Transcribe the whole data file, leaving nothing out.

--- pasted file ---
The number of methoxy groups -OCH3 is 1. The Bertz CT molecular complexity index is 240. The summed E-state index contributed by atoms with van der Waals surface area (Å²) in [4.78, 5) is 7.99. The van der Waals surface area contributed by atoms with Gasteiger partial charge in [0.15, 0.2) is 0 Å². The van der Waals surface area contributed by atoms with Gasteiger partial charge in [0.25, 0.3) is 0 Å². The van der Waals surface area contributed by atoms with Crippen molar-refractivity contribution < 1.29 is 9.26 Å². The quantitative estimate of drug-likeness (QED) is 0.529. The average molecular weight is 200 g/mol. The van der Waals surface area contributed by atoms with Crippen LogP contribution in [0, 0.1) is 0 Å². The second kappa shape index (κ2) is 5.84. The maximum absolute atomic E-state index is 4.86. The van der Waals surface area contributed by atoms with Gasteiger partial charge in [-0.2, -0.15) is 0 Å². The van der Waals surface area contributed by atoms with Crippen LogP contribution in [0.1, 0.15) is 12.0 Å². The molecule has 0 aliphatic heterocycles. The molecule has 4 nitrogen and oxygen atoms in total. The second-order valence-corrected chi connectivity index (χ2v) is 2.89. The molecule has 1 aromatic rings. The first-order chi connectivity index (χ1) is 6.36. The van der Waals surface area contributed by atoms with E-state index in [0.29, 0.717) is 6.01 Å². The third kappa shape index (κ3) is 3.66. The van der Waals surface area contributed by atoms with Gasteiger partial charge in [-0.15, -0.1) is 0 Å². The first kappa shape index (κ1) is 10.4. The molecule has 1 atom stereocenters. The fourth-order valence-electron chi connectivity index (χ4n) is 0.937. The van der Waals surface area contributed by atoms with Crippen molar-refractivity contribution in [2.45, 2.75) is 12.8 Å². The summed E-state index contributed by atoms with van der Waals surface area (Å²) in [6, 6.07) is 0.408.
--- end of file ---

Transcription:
The number of methoxy groups -OCH3 is 1. The Bertz CT molecular complexity index is 240. The summed E-state index contributed by atoms with van der Waals surface area (Å²) in [4.78, 5) is 7.99. The van der Waals surface area contributed by atoms with Gasteiger partial charge in [0.15, 0.2) is 0 Å². The van der Waals surface area contributed by atoms with Gasteiger partial charge in [0.25, 0.3) is 0 Å². The van der Waals surface area contributed by atoms with Crippen molar-refractivity contribution < 1.29 is 9.26 Å². The quantitative estimate of drug-likeness (QED) is 0.529. The average molecular weight is 200 g/mol. The van der Waals surface area contributed by atoms with Crippen LogP contribution in [0, 0.1) is 0 Å². The second kappa shape index (κ2) is 5.84. The maximum absolute atomic E-state index is 4.86. The van der Waals surface area contributed by atoms with Gasteiger partial charge in [-0.2, -0.15) is 0 Å². The van der Waals surface area contributed by atoms with Crippen LogP contribution in [0.1, 0.15) is 12.0 Å². The molecule has 0 aliphatic heterocycles. The molecule has 4 nitrogen and oxygen atoms in total. The second-order valence-corrected chi connectivity index (χ2v) is 2.89. The molecule has 1 aromatic rings. The first-order chi connectivity index (χ1) is 6.36. The van der Waals surface area contributed by atoms with E-state index in [0.29, 0.717) is 6.01 Å². The third kappa shape index (κ3) is 3.66. The van der Waals surface area contributed by atoms with Gasteiger partial charge in [-0.15, -0.1) is 0 Å². The first kappa shape index (κ1) is 10.4. The molecule has 1 atom stereocenters. The fourth-order valence-electron chi connectivity index (χ4n) is 0.937. The van der Waals surface area contributed by atoms with Crippen molar-refractivity contribution in [2.45, 2.75) is 12.8 Å². The summed E-state index contributed by atoms with van der Waals surface area (Å²) in [6, 6.07) is 0.408.